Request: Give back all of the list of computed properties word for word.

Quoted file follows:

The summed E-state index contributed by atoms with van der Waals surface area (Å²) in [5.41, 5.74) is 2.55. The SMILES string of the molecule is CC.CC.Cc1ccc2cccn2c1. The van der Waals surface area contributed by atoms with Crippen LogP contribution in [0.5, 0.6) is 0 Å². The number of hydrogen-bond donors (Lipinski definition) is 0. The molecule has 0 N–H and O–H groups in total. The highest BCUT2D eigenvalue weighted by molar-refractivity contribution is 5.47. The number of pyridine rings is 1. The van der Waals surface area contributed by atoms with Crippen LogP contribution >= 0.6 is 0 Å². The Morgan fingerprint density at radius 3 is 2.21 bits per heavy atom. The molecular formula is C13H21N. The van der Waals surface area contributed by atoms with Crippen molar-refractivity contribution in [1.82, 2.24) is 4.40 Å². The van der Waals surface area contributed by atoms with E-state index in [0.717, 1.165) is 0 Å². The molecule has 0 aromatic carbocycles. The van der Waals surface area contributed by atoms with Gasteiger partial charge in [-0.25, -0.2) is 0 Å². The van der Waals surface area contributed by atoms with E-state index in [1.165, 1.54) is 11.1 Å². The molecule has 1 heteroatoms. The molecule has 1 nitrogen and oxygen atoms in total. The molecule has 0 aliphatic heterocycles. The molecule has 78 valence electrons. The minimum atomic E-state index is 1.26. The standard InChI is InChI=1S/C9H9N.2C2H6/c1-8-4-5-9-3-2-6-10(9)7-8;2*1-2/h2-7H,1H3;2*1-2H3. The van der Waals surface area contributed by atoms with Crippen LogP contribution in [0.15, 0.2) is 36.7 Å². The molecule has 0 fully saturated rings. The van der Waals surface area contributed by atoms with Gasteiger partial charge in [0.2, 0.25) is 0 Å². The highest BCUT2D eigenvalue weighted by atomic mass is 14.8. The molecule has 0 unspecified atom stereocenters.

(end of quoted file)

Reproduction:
The summed E-state index contributed by atoms with van der Waals surface area (Å²) in [5.41, 5.74) is 2.55. The SMILES string of the molecule is CC.CC.Cc1ccc2cccn2c1. The van der Waals surface area contributed by atoms with Crippen LogP contribution in [0.5, 0.6) is 0 Å². The number of hydrogen-bond donors (Lipinski definition) is 0. The molecule has 0 N–H and O–H groups in total. The highest BCUT2D eigenvalue weighted by molar-refractivity contribution is 5.47. The number of pyridine rings is 1. The van der Waals surface area contributed by atoms with Crippen LogP contribution >= 0.6 is 0 Å². The Morgan fingerprint density at radius 3 is 2.21 bits per heavy atom. The molecular formula is C13H21N. The van der Waals surface area contributed by atoms with Crippen molar-refractivity contribution in [1.82, 2.24) is 4.40 Å². The van der Waals surface area contributed by atoms with E-state index in [0.717, 1.165) is 0 Å². The molecule has 0 aromatic carbocycles. The van der Waals surface area contributed by atoms with Gasteiger partial charge in [-0.25, -0.2) is 0 Å². The van der Waals surface area contributed by atoms with E-state index in [1.165, 1.54) is 11.1 Å². The molecule has 1 heteroatoms. The molecule has 1 nitrogen and oxygen atoms in total. The molecule has 0 aliphatic heterocycles. The molecule has 78 valence electrons. The minimum atomic E-state index is 1.26. The standard InChI is InChI=1S/C9H9N.2C2H6/c1-8-4-5-9-3-2-6-10(9)7-8;2*1-2/h2-7H,1H3;2*1-2H3. The van der Waals surface area contributed by atoms with Crippen LogP contribution in [0.15, 0.2) is 36.7 Å². The molecule has 0 fully saturated rings. The van der Waals surface area contributed by atoms with Gasteiger partial charge in [0.2, 0.25) is 0 Å². The highest BCUT2D eigenvalue weighted by atomic mass is 14.8. The molecule has 0 unspecified atom stereocenters.